I have to reiterate that it was stressful. It was stressful to lie every day, and go
to work and hope nobody finds out who you are. To turn you in, or even possibly be incarcerated
into the brig or lose all your benefits and be dishonorably discharged solely for being
Waking up every morning and just hoping no one sees right through you. Going back to
what I was saying, how people tend to be intrusive, I think the stress builds on you, so every
unit I was in, I would tend to tell one person. Or a second person, or then that person, because
gossip is so great sometimes, and people, they just can't keep it to themselves.
Even my fellow Marines who were married would go home and tell their wife. Of course, they
live in base housing, so she'd go next door like "Desperate Housewives."
"Guess what John told me last night?"
She would tell her...
Before you knew it, people knew. But it was interesting because nobody cared. I remember,
I'll give you a scenario. This was October 1996. We got this new Marine. Very, very tough.
Very hardcore and sometimes a little too ambitious. Nobody really liked him and everything.
He found out I was gay, so he started rallying people, like, "We need to turn him in." Because
someone told him, "Yeah, don't you know Sergeant Alva's gay? But he's the fastest runner in
our whole company of 300 Marines. He's the most [indecipherable 35:00] . He is actually
like Napoleon. Do not go near him."
"He's that tough. Don't mess with him. He does his job." Well, that Marine wanted to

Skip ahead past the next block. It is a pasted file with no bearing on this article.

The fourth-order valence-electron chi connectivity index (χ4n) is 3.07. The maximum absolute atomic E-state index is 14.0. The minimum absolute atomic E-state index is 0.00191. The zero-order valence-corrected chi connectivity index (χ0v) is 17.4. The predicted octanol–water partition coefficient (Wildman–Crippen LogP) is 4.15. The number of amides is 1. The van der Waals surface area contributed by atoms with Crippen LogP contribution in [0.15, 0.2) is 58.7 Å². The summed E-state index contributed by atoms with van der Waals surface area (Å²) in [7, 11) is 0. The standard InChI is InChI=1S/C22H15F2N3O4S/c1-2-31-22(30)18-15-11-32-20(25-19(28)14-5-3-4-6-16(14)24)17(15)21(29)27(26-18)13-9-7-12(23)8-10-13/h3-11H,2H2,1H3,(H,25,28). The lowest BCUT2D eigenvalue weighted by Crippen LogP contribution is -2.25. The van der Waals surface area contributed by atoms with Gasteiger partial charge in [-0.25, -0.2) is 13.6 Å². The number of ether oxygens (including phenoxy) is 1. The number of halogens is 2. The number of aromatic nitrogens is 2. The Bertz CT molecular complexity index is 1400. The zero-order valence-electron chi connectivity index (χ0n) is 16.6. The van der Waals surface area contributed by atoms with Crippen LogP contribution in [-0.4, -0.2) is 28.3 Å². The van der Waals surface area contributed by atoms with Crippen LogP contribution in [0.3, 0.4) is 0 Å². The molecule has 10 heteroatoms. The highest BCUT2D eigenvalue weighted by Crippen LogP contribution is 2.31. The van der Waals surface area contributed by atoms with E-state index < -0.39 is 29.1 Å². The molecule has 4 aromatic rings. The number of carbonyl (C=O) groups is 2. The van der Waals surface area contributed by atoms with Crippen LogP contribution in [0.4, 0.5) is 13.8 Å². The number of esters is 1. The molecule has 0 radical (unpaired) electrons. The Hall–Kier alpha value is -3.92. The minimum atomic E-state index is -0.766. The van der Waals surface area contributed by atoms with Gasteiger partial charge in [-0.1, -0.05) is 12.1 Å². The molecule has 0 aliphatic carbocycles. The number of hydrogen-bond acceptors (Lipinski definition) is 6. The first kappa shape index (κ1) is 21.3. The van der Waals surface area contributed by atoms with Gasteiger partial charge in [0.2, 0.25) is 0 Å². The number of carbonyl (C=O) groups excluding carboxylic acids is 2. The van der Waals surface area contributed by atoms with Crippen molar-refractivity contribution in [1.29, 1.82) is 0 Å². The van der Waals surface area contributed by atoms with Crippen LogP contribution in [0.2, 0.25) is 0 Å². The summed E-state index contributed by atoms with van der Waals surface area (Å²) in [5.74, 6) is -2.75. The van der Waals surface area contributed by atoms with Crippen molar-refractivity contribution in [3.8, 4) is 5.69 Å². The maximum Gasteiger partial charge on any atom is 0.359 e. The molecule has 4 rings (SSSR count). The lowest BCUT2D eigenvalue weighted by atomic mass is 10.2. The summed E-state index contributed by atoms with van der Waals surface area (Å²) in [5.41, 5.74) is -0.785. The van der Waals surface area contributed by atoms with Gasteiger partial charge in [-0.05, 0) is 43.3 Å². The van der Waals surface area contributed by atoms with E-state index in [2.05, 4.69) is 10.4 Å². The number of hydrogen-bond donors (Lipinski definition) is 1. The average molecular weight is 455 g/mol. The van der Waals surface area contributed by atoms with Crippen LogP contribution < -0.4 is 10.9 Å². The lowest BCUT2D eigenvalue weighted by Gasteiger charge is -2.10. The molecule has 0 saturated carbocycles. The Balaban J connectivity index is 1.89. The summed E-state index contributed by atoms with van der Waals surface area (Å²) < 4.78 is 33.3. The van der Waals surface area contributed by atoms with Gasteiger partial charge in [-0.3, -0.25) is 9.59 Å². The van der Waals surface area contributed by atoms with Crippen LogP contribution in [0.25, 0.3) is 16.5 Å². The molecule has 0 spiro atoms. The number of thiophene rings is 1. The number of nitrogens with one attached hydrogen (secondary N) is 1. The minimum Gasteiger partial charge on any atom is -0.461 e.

turn me in. A few of the Marines got together and they said, "You know what? We've heard
what you've been trying to do."
Because they came and told me. They were like, "Sergeant so and so is trying to turn you
in." I was like, [sighs] . I was stressed again. They say, "Don't worry, because we
actually came together and we said if he says anything we're going to say it's him who's
He had only been in the command since July. Here it is October. I think he went about
it the wrong way because a lot of people were like, "You just got here. This is camaraderie.
This is our unit cohesion. This is how we function as a platoon, as a group. We take
care of one another. We don't do this to Marines. Let's look in everybody's background."
But here he is, this ambitious...and he was always by himself. He was just really hardcore.
People knew, "OK, he's just out for himself." He wasn't a team player or a brother, so they
literally came up with a plan.
Said, "If you try to take him down, we're going to make all these stories up that someone
witnessed you at the gay club."
They were prepared to stand behind me and say, "Sergeant Alva's not gay." People were
going to go and lie for me. But, I have to tell you firsthand that unit cohesion, morale...like
I said, on the day of that convoy in Iraq, when the explosions were going off, there
were three people on that convoy who knew I was gay.
It wasn't about the fact that like, "Oh, don't save his life. He's gay, so we have to let
him die." It was about working together to accomplish that mission and make sure that
we were defending this country.
I think that was one of the biggest, concrete, evidential support that we saw. The fact that
people like myself coming forward, and gay service members, not just myself, but even
from the past, when they were telling their stories, then I think that played a big role
in members of Congress and people listening.
The fact that it was ludicrous to use that excuse, the fact that unit cohesion or morale
would be destroyed. It didn't. It was never destroyed. It was never affected. People worked
together to get a job done as patriotic Americans.
I believe, as I hear from people's experiences, I've had three friends I've met over the years
who were kicked out under Don't Ask, Don't Tell, have now raised a right hand again and
reenlisted. Have put back on the uniform after being kicked out, which is huge, huge success.
I won't lie to you. I know Director Berry knows. There's still a lot of work to be done.
I think what I'm getting at is that, here we are from Korea, even from World War II,